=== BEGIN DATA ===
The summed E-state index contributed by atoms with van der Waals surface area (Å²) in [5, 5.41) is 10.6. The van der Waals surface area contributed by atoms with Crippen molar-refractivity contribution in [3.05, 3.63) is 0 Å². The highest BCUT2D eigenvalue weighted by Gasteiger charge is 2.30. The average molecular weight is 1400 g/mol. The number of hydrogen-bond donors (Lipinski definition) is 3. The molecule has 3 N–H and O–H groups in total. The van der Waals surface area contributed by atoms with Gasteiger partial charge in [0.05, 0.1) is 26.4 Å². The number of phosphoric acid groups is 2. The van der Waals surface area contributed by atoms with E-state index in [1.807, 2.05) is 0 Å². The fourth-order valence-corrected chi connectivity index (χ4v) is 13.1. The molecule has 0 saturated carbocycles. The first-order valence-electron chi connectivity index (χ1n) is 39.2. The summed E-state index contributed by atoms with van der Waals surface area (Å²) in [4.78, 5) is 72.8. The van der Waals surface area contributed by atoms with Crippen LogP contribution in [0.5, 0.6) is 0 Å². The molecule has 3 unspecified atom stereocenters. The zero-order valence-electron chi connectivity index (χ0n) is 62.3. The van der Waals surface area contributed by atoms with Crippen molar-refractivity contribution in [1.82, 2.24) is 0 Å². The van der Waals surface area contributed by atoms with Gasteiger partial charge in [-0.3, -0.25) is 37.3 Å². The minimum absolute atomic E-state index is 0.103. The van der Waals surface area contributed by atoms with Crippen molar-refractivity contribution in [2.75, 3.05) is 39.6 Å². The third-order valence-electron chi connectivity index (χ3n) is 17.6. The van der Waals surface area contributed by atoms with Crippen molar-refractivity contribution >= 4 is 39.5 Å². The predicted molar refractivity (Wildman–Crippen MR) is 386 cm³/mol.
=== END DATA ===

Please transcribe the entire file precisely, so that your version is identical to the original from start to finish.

The summed E-state index contributed by atoms with van der Waals surface area (Å²) in [5, 5.41) is 10.6. The van der Waals surface area contributed by atoms with Crippen molar-refractivity contribution in [3.05, 3.63) is 0 Å². The highest BCUT2D eigenvalue weighted by Gasteiger charge is 2.30. The average molecular weight is 1400 g/mol. The number of hydrogen-bond donors (Lipinski definition) is 3. The molecule has 3 N–H and O–H groups in total. The van der Waals surface area contributed by atoms with Gasteiger partial charge in [0.05, 0.1) is 26.4 Å². The number of phosphoric acid groups is 2. The van der Waals surface area contributed by atoms with E-state index in [1.807, 2.05) is 0 Å². The fourth-order valence-corrected chi connectivity index (χ4v) is 13.1. The molecule has 0 saturated carbocycles. The first-order valence-electron chi connectivity index (χ1n) is 39.2. The summed E-state index contributed by atoms with van der Waals surface area (Å²) in [4.78, 5) is 72.8. The van der Waals surface area contributed by atoms with Crippen LogP contribution in [0.5, 0.6) is 0 Å². The molecule has 3 unspecified atom stereocenters. The zero-order valence-electron chi connectivity index (χ0n) is 62.3. The van der Waals surface area contributed by atoms with Crippen molar-refractivity contribution in [1.82, 2.24) is 0 Å². The van der Waals surface area contributed by atoms with Gasteiger partial charge in [-0.3, -0.25) is 37.3 Å². The minimum absolute atomic E-state index is 0.103. The van der Waals surface area contributed by atoms with Crippen molar-refractivity contribution in [2.75, 3.05) is 39.6 Å². The third-order valence-electron chi connectivity index (χ3n) is 17.6. The van der Waals surface area contributed by atoms with Crippen molar-refractivity contribution >= 4 is 39.5 Å². The predicted molar refractivity (Wildman–Crippen MR) is 386 cm³/mol.